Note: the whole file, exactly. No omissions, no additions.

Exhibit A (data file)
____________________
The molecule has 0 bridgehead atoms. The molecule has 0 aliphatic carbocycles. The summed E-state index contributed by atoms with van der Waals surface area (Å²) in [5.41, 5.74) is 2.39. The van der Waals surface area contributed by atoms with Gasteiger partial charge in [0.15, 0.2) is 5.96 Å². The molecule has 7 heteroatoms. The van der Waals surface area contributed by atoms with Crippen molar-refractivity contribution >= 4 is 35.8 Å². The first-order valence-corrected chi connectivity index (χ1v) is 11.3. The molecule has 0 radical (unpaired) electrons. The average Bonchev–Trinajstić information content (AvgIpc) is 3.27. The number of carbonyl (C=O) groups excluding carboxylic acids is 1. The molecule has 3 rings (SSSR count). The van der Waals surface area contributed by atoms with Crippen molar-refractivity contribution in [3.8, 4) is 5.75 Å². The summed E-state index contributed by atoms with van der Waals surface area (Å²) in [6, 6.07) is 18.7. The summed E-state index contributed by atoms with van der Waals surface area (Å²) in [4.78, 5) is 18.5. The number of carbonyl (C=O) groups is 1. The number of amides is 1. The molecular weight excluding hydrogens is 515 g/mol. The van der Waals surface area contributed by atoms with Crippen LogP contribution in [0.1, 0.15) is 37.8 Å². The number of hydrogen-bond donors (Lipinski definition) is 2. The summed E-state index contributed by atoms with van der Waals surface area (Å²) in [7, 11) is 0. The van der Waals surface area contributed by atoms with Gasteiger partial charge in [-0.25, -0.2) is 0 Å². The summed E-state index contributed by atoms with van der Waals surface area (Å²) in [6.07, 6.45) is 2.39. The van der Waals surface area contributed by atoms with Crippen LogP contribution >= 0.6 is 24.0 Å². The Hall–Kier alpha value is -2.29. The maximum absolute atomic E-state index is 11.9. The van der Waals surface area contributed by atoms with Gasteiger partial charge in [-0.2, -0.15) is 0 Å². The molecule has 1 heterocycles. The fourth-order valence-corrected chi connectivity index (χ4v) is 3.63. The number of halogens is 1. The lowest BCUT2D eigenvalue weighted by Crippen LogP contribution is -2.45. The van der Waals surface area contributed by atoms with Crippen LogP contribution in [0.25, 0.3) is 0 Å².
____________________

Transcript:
The molecule has 0 bridgehead atoms. The molecule has 0 aliphatic carbocycles. The summed E-state index contributed by atoms with van der Waals surface area (Å²) in [5.41, 5.74) is 2.39. The van der Waals surface area contributed by atoms with Gasteiger partial charge in [0.15, 0.2) is 5.96 Å². The molecule has 7 heteroatoms. The van der Waals surface area contributed by atoms with Crippen molar-refractivity contribution >= 4 is 35.8 Å². The first-order valence-corrected chi connectivity index (χ1v) is 11.3. The molecule has 0 radical (unpaired) electrons. The average Bonchev–Trinajstić information content (AvgIpc) is 3.27. The number of carbonyl (C=O) groups excluding carboxylic acids is 1. The molecule has 3 rings (SSSR count). The van der Waals surface area contributed by atoms with Crippen molar-refractivity contribution in [3.8, 4) is 5.75 Å². The summed E-state index contributed by atoms with van der Waals surface area (Å²) in [6, 6.07) is 18.7. The summed E-state index contributed by atoms with van der Waals surface area (Å²) in [4.78, 5) is 18.5. The number of carbonyl (C=O) groups is 1. The number of amides is 1. The molecular weight excluding hydrogens is 515 g/mol. The van der Waals surface area contributed by atoms with Crippen LogP contribution in [0.1, 0.15) is 37.8 Å². The number of hydrogen-bond donors (Lipinski definition) is 2. The summed E-state index contributed by atoms with van der Waals surface area (Å²) in [7, 11) is 0. The van der Waals surface area contributed by atoms with Gasteiger partial charge in [-0.25, -0.2) is 0 Å². The summed E-state index contributed by atoms with van der Waals surface area (Å²) in [6.07, 6.45) is 2.39. The van der Waals surface area contributed by atoms with Crippen LogP contribution >= 0.6 is 24.0 Å². The Hall–Kier alpha value is -2.29. The maximum absolute atomic E-state index is 11.9. The van der Waals surface area contributed by atoms with Gasteiger partial charge in [-0.2, -0.15) is 0 Å². The molecule has 1 heterocycles. The fourth-order valence-corrected chi connectivity index (χ4v) is 3.63. The number of halogens is 1. The lowest BCUT2D eigenvalue weighted by Crippen LogP contribution is -2.45. The van der Waals surface area contributed by atoms with Crippen LogP contribution in [0.25, 0.3) is 0 Å².